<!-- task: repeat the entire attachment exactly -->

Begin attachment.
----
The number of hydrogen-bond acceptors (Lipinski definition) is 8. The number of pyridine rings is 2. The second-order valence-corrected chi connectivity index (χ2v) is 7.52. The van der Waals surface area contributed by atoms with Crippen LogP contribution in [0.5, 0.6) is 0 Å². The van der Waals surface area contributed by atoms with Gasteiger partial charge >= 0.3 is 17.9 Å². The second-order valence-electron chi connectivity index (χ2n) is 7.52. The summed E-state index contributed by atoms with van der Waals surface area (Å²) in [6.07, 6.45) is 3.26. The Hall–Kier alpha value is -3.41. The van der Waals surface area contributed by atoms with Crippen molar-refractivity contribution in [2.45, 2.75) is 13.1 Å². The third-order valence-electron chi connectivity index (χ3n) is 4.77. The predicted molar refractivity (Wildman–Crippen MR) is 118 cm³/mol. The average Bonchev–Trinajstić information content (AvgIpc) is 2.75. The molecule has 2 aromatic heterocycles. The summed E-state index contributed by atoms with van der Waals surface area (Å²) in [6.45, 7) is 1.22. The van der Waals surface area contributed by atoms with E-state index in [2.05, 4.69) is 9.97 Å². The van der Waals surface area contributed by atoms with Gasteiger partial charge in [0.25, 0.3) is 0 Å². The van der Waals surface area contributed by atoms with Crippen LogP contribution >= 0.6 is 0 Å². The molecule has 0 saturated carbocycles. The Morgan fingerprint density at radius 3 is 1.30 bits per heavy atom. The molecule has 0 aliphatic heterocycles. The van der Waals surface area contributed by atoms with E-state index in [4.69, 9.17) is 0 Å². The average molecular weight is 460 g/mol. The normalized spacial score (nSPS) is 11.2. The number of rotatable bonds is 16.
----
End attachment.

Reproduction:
The number of hydrogen-bond acceptors (Lipinski definition) is 8. The number of pyridine rings is 2. The second-order valence-corrected chi connectivity index (χ2v) is 7.52. The van der Waals surface area contributed by atoms with Crippen LogP contribution in [0.5, 0.6) is 0 Å². The van der Waals surface area contributed by atoms with Gasteiger partial charge >= 0.3 is 17.9 Å². The second-order valence-electron chi connectivity index (χ2n) is 7.52. The summed E-state index contributed by atoms with van der Waals surface area (Å²) in [6.07, 6.45) is 3.26. The Hall–Kier alpha value is -3.41. The van der Waals surface area contributed by atoms with Crippen molar-refractivity contribution in [2.45, 2.75) is 13.1 Å². The third-order valence-electron chi connectivity index (χ3n) is 4.77. The predicted molar refractivity (Wildman–Crippen MR) is 118 cm³/mol. The average Bonchev–Trinajstić information content (AvgIpc) is 2.75. The molecule has 2 aromatic heterocycles. The summed E-state index contributed by atoms with van der Waals surface area (Å²) in [6.45, 7) is 1.22. The van der Waals surface area contributed by atoms with E-state index in [2.05, 4.69) is 9.97 Å². The van der Waals surface area contributed by atoms with Gasteiger partial charge in [0.25, 0.3) is 0 Å². The van der Waals surface area contributed by atoms with Crippen LogP contribution >= 0.6 is 0 Å². The molecule has 0 saturated carbocycles. The Morgan fingerprint density at radius 3 is 1.30 bits per heavy atom. The molecule has 0 aliphatic heterocycles. The van der Waals surface area contributed by atoms with E-state index in [4.69, 9.17) is 0 Å². The average molecular weight is 460 g/mol. The normalized spacial score (nSPS) is 11.2. The number of rotatable bonds is 16.